should, is the cause of this. The rebel movement from Abingdon proved not to be important, but that from Bragg was more threatening; the column dispatched to Cleveland and towards Loudon was promptly reported to Grant, who announced it to Halleck, on the 1st of November, and at the same time remarked: At present, lack of foragek the enemy's line of communications between Cleveland and Dalton. This movement will be made by Monday morning. I expect Sherman will reach Huntsville to-day. Cleveland and Dalton are on the railroad between Tennessee and Georgia. As early as the 26th of October, three days after his arrival at the front, Grant had foreseen tforce you can bring to bear against it; and, when that is carried, to threaten and even attack, if possible, the enemy's line of communication between Dalton and Cleveland. Rations should be ready to issue a sufficiency to last four days, the moment Missionary ridge is in our possession; rations to be carried in haversacks. Where
were successively fed, and ferried across. Up to this time, Sherman had literally obeyed the instructions of Halleck, and pushed forward the repairs of the railroad in his rear. But, after assuming command, on the 19th of October, Grant's first orders to Sherman were: Increase to the greatest possible strength your moving column, and, at the same time, secure your communications to your base of supplies. Communicate with Steele, and urge the necessity of his sending you the division of Kimball, of the Sixteenth corps. Sherman was also ordered to bring forward the troops at Paducah, and any that could be spared from guarding the line of railroad from Memphis to Corinth: Assign them to strengthen divisions already at the front. On the 24th, the day after he arrived at Chattanooga, Grant telegraphed to Sherman: Drop every thing east of Bear creek, and move with your entire force towards Stevenson, until you receive further orders. The enemy are evidently moving a large force tow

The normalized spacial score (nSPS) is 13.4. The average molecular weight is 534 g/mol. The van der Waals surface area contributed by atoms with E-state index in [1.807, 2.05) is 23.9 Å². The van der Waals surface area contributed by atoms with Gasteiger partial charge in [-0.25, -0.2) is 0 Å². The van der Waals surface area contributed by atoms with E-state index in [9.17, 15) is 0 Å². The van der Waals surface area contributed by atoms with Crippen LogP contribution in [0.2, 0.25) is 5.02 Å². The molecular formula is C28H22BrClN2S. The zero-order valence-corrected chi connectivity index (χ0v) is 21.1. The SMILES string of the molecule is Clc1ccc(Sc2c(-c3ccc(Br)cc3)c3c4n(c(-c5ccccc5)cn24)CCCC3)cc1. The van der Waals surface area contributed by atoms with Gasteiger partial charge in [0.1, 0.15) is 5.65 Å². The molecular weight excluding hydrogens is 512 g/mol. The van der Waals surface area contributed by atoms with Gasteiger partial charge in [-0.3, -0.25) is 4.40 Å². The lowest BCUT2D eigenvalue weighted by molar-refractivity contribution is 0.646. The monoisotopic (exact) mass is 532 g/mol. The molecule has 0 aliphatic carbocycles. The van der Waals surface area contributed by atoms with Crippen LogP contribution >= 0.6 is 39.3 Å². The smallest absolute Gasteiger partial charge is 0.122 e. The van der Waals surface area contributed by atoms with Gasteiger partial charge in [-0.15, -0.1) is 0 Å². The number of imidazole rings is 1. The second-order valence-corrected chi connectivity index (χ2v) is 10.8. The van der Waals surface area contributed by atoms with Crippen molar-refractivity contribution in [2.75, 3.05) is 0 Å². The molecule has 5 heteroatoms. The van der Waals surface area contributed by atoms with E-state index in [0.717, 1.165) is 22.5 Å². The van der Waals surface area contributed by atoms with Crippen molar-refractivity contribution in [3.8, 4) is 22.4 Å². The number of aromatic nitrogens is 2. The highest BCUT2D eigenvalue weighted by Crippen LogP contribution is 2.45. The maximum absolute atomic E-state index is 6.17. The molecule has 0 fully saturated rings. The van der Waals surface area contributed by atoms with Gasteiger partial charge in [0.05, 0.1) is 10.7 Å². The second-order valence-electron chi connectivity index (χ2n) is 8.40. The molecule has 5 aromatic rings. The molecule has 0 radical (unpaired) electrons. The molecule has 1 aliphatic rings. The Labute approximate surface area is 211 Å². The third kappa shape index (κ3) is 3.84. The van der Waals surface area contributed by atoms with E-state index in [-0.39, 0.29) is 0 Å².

Crittenden (search for this): chapter 12
d had been widely separated in the movements that procured possession of Chattanooga. It was composed of three corps, under Major-Generals Thomas, McCook, and Crittenden. Crittenden held Chattanooga, while the other corps were moving east and south, through the mountains, separated by intervals of nearly twenty miles; the extremeCrittenden held Chattanooga, while the other corps were moving east and south, through the mountains, separated by intervals of nearly twenty miles; the extreme right of Rosecrans was forty miles from the left of his army, with almost impenetrable mountains between. While in this position, he was threatened by Bragg, but got his forces together at Chickamauga creek by the 19th of September, although with infinite difficulty. Here Bragg attacked, and after two days fighting, succeeded i piercing the national centre, and demolishing the right wing of the army. Rosecrans himself hurried to Chattanooga, to prepare for its defence, and McCook and Crittenden also left the field. But Thomas held on, and although the whole bulk of the rebel army was now precipitated upon his single corps, Major-General Gordon Gran
Montgomery (search for this): chapter 12